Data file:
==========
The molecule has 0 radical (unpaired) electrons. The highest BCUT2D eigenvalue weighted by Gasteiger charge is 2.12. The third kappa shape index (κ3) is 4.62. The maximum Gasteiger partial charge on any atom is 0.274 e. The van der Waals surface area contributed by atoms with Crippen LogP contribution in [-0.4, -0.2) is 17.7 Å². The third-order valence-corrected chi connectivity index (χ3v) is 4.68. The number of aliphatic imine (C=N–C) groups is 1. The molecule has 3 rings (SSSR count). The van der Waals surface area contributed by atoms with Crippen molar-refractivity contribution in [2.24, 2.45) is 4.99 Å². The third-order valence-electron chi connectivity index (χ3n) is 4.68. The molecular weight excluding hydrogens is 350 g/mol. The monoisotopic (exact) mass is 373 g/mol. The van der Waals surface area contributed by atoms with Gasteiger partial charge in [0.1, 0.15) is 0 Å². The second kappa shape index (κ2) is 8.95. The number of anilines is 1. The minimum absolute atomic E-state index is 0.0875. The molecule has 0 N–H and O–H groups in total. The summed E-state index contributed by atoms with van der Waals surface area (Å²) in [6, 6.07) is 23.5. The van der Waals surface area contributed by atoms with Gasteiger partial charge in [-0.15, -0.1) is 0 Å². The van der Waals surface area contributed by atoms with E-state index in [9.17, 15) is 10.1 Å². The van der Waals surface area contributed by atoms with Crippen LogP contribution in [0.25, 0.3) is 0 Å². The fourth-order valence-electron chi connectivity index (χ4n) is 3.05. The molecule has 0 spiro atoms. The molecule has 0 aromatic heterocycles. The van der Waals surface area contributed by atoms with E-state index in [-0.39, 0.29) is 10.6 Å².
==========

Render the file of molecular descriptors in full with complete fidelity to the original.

The molecule has 0 radical (unpaired) electrons. The highest BCUT2D eigenvalue weighted by Gasteiger charge is 2.12. The third kappa shape index (κ3) is 4.62. The maximum Gasteiger partial charge on any atom is 0.274 e. The van der Waals surface area contributed by atoms with Crippen LogP contribution in [-0.4, -0.2) is 17.7 Å². The third-order valence-corrected chi connectivity index (χ3v) is 4.68. The number of aliphatic imine (C=N–C) groups is 1. The molecule has 3 rings (SSSR count). The van der Waals surface area contributed by atoms with Crippen molar-refractivity contribution in [2.24, 2.45) is 4.99 Å². The third-order valence-electron chi connectivity index (χ3n) is 4.68. The molecular weight excluding hydrogens is 350 g/mol. The monoisotopic (exact) mass is 373 g/mol. The van der Waals surface area contributed by atoms with Gasteiger partial charge in [0.1, 0.15) is 0 Å². The second kappa shape index (κ2) is 8.95. The number of anilines is 1. The minimum absolute atomic E-state index is 0.0875. The molecule has 0 N–H and O–H groups in total. The summed E-state index contributed by atoms with van der Waals surface area (Å²) in [6, 6.07) is 23.5. The van der Waals surface area contributed by atoms with Gasteiger partial charge in [-0.15, -0.1) is 0 Å². The van der Waals surface area contributed by atoms with E-state index in [9.17, 15) is 10.1 Å². The van der Waals surface area contributed by atoms with Crippen LogP contribution in [0.25, 0.3) is 0 Å². The fourth-order valence-electron chi connectivity index (χ4n) is 3.05. The molecule has 0 spiro atoms. The molecule has 0 aromatic heterocycles. The van der Waals surface area contributed by atoms with E-state index in [-0.39, 0.29) is 10.6 Å².